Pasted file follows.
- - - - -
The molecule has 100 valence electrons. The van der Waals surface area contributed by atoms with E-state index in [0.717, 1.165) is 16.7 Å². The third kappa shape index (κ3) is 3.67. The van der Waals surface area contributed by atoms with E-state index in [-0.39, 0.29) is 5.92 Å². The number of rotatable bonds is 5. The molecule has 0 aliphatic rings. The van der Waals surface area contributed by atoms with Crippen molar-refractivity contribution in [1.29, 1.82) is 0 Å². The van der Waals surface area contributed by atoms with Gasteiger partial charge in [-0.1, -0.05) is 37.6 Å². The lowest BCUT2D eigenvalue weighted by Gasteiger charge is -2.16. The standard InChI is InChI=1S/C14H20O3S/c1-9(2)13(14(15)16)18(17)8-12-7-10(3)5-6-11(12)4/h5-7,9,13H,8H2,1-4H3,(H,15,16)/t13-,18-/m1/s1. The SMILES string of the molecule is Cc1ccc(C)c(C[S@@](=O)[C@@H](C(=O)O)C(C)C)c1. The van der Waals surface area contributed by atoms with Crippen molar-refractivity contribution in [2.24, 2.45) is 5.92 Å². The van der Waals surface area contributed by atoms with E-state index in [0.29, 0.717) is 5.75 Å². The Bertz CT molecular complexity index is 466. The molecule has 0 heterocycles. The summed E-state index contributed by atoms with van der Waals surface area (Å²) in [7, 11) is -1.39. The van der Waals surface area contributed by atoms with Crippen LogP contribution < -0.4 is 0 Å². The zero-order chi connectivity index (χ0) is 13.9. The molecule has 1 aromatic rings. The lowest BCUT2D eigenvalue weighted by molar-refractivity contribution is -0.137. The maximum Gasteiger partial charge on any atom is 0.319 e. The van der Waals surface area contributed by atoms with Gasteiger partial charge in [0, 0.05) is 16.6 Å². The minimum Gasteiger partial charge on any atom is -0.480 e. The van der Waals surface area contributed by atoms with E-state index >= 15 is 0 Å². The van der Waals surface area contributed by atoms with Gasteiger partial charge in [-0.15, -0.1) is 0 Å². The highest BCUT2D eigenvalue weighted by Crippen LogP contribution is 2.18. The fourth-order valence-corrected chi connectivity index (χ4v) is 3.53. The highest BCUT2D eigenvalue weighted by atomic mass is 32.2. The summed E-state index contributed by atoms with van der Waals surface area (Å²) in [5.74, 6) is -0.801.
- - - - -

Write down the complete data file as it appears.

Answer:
The molecule has 100 valence electrons. The van der Waals surface area contributed by atoms with E-state index in [0.717, 1.165) is 16.7 Å². The third kappa shape index (κ3) is 3.67. The van der Waals surface area contributed by atoms with E-state index in [-0.39, 0.29) is 5.92 Å². The number of rotatable bonds is 5. The molecule has 0 aliphatic rings. The van der Waals surface area contributed by atoms with Crippen molar-refractivity contribution in [1.29, 1.82) is 0 Å². The van der Waals surface area contributed by atoms with Gasteiger partial charge in [-0.1, -0.05) is 37.6 Å². The lowest BCUT2D eigenvalue weighted by Gasteiger charge is -2.16. The standard InChI is InChI=1S/C14H20O3S/c1-9(2)13(14(15)16)18(17)8-12-7-10(3)5-6-11(12)4/h5-7,9,13H,8H2,1-4H3,(H,15,16)/t13-,18-/m1/s1. The SMILES string of the molecule is Cc1ccc(C)c(C[S@@](=O)[C@@H](C(=O)O)C(C)C)c1. The van der Waals surface area contributed by atoms with Crippen molar-refractivity contribution in [2.24, 2.45) is 5.92 Å². The van der Waals surface area contributed by atoms with E-state index in [0.29, 0.717) is 5.75 Å². The Bertz CT molecular complexity index is 466. The molecule has 0 heterocycles. The summed E-state index contributed by atoms with van der Waals surface area (Å²) in [7, 11) is -1.39. The van der Waals surface area contributed by atoms with Crippen LogP contribution < -0.4 is 0 Å². The zero-order chi connectivity index (χ0) is 13.9. The molecule has 1 aromatic rings. The lowest BCUT2D eigenvalue weighted by molar-refractivity contribution is -0.137. The maximum Gasteiger partial charge on any atom is 0.319 e. The van der Waals surface area contributed by atoms with Gasteiger partial charge in [0, 0.05) is 16.6 Å². The minimum Gasteiger partial charge on any atom is -0.480 e. The van der Waals surface area contributed by atoms with E-state index >= 15 is 0 Å². The van der Waals surface area contributed by atoms with Gasteiger partial charge in [-0.15, -0.1) is 0 Å². The highest BCUT2D eigenvalue weighted by Crippen LogP contribution is 2.18. The fourth-order valence-corrected chi connectivity index (χ4v) is 3.53. The highest BCUT2D eigenvalue weighted by atomic mass is 32.2. The summed E-state index contributed by atoms with van der Waals surface area (Å²) in [5.74, 6) is -0.801.